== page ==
sudarium

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English[edit]

Etymology[edit]

Borrowed from Latin sudarium. Doublet of sudary.

Noun[edit]

sudarium (plural sudaria)

  1. (archaic or historical) A napkin or handkerchief.
    • 2012, David Engel, Studies in Medieval Jewish Intellectual and Social History:
      This cloth, known as the Veronica or the vera icon, was kept in St. Peter's in Rome, where its presense is documented with some certainty from the mid-twelfth century onward. At first, however, the existence of the Veronica was recorded not as an image but as a textile, a sudarium.
    • 2016, J. Douglas Kenyon, Missing Connections: Challenging the Consensus, page 154:
      Most interestingly, scientific analysis has shown that the stains of the sudarium match those on the head portion of the Shroud, a notion first suggested by Monsignor Ricci in 1965.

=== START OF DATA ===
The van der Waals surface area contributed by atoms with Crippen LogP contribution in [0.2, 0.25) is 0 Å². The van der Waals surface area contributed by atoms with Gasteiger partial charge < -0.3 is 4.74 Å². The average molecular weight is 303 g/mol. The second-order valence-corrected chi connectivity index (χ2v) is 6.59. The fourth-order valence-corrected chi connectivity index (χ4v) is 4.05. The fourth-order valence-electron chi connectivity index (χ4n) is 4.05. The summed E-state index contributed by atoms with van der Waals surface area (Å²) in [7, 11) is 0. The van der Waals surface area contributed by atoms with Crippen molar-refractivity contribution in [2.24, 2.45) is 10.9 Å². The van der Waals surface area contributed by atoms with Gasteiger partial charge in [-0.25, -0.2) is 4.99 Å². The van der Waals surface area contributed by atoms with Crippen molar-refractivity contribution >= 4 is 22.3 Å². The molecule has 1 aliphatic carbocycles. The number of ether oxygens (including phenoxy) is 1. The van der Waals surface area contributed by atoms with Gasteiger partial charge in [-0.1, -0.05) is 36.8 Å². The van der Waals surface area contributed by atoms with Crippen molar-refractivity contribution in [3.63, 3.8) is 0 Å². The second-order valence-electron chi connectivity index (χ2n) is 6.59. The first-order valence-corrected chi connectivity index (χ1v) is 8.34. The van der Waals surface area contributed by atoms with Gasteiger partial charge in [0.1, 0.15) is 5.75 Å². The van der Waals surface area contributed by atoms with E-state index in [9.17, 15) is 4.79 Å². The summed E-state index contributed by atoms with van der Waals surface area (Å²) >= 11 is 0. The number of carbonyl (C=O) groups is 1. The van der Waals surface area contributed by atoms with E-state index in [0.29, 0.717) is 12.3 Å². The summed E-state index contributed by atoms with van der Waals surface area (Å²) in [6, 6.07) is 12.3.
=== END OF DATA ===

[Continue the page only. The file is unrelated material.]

Synonyms[edit]


Latin[edit]

Etymology[edit]

From sūdor (sweat) +‎ -ārium (of purpose), via *sūdārius (relating to sweat).

Noun[edit]

sūdārium n (genitive sūdāriī or sūdārī); second declension

  1. cloth for wiping off perspiration
  2. handkerchief

Declension[edit]

Second-declension noun (neuter).

Case Singular Plural
Nominative sūdārium sūdāria
Genitive sūdāriī
sūdārī1
sūdāriōrum
Dative sūdāriō sūdāriīs
Accusative sūdārium sūdāria
Ablative sūdāriō sūdāriīs
Vocative sūdārium sūdāria

1Found in older Latin (until the Augustan Age).

Descendants[edit]

References[edit]